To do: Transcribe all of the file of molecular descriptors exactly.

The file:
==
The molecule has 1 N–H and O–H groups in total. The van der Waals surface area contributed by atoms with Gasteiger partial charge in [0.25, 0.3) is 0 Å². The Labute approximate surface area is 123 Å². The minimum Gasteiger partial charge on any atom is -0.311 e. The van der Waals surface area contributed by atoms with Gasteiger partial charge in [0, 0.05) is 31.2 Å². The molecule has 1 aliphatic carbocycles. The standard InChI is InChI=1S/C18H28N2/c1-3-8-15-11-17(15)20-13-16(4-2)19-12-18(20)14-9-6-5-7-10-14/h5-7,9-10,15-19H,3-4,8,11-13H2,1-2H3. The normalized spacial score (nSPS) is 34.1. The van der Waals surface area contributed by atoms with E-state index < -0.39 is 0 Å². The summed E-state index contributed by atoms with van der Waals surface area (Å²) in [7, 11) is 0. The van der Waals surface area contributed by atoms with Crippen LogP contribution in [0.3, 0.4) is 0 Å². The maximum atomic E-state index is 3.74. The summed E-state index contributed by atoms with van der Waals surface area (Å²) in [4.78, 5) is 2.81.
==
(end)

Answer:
The molecule has 1 N–H and O–H groups in total. The van der Waals surface area contributed by atoms with Gasteiger partial charge in [0.25, 0.3) is 0 Å². The Labute approximate surface area is 123 Å². The minimum Gasteiger partial charge on any atom is -0.311 e. The van der Waals surface area contributed by atoms with Gasteiger partial charge in [0, 0.05) is 31.2 Å². The molecule has 1 aliphatic carbocycles. The standard InChI is InChI=1S/C18H28N2/c1-3-8-15-11-17(15)20-13-16(4-2)19-12-18(20)14-9-6-5-7-10-14/h5-7,9-10,15-19H,3-4,8,11-13H2,1-2H3. The normalized spacial score (nSPS) is 34.1. The van der Waals surface area contributed by atoms with E-state index < -0.39 is 0 Å². The summed E-state index contributed by atoms with van der Waals surface area (Å²) in [7, 11) is 0. The van der Waals surface area contributed by atoms with Crippen LogP contribution in [0.3, 0.4) is 0 Å². The maximum atomic E-state index is 3.74. The summed E-state index contributed by atoms with van der Waals surface area (Å²) in [4.78, 5) is 2.81.